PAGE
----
Jessie Barr: “It was always my plan to go to three Olympics and then retire in my early 30s. I always remember then my Granny or someone asking me, ‘So, when are you going to start a family? The clock will be ticking.’ Obviously, biologically speaking, a man doesn’t have to factor in having kids. But it did feel unfair that when a woman hits a certain age these things must be decided upon.”
III. "I don’t look at the colour of my skin because I already know who I am."
Linda Djougang: “One of the things that made me fall in love with rugby was that I was accepted. I vividly remember going to a football club and being told that I was too physical for the game, that I didn’t have the right kind of body. As a teenage girl, something like that makes you question your whole being. I was too strong, too physical, too masculine. Society has told me that my body isn’t right, but why does someone think they have the kind of authority to say that to me? Who gave these people power? I stopped playing sport for a while because I felt like my body wasn’t right, that I didn’t fit in anywhere. How do you expect a child to look in the mirror every single day without remembering that they were told their body isn’t right?
“Growing up, I was always described as being very strong. ‘Oh, isn’t she very powerful.’ It was always a discussion about my physical features. Now, I know I am strong. My Dad used to always complain about it when I was younger, and he had to stop me washing the dishes because I would be breaking the plates or the wine glasses. Getting out of the car, I would think that I had closed the door gently. ‘Linda, you’re going to break that window.’ I was being so gentle. I didn’t think much of it though until it became something that was talked about outside of the house.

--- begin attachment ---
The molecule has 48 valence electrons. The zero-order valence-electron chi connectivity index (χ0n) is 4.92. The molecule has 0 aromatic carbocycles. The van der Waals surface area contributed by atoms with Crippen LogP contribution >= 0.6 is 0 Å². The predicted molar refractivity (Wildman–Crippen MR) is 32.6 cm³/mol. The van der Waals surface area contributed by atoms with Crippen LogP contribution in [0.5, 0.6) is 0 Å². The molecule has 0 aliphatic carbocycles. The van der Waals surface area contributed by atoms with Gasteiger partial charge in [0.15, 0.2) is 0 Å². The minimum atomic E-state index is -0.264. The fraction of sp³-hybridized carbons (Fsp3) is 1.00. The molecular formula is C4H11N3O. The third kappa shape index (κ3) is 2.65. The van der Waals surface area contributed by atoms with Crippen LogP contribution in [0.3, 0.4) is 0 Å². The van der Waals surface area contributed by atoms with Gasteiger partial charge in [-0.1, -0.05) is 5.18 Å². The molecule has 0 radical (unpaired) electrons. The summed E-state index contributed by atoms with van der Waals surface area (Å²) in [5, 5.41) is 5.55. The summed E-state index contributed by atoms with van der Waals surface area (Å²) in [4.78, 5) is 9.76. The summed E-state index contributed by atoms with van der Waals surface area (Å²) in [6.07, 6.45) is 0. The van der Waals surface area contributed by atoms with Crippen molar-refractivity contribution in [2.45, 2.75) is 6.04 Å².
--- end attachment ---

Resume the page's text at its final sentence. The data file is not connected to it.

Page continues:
"I have had loads of comments from strangers about what they see. They never comment about who I am. If I feel good in my body, who are you to tell me it is not acceptable? Why are we quicker to pick on women than men? What is the perfect body? So, thank God rugby came into my life. It didn’t try to change who I am, and it accepted me for who I am. No matter what shape you are, rugby has a home for you.
“Nobody ever really taught me about the impacts of racism. I had to teach myself not to pay attention. I had to teach myself that I would have to work twice as hard as the people around me. I am different. So, no matter what I do, I need to do it better. I’ve always had that mentality in my mind. I don’t see the difference as a barrier. I don’t let myself. I don’t look at the colour of my skin because I already know who I am. I know where I come from. I know my heritage and it is something that I have come to accept and love. I am not successful because of the colour of my skin, but for what I do.
“I’ve had people calling me names though, people spitting at me, but yeah, you just think, fine. People ask questions about my hair, the colour of my skin and you just don’t think much about it because I’ve been raised to think that it is just a part of my life. When the whole Black Lives Matter movement sprung up then this year, it just dawned on me that, ‘Oh, God, I can actually talk about this.’”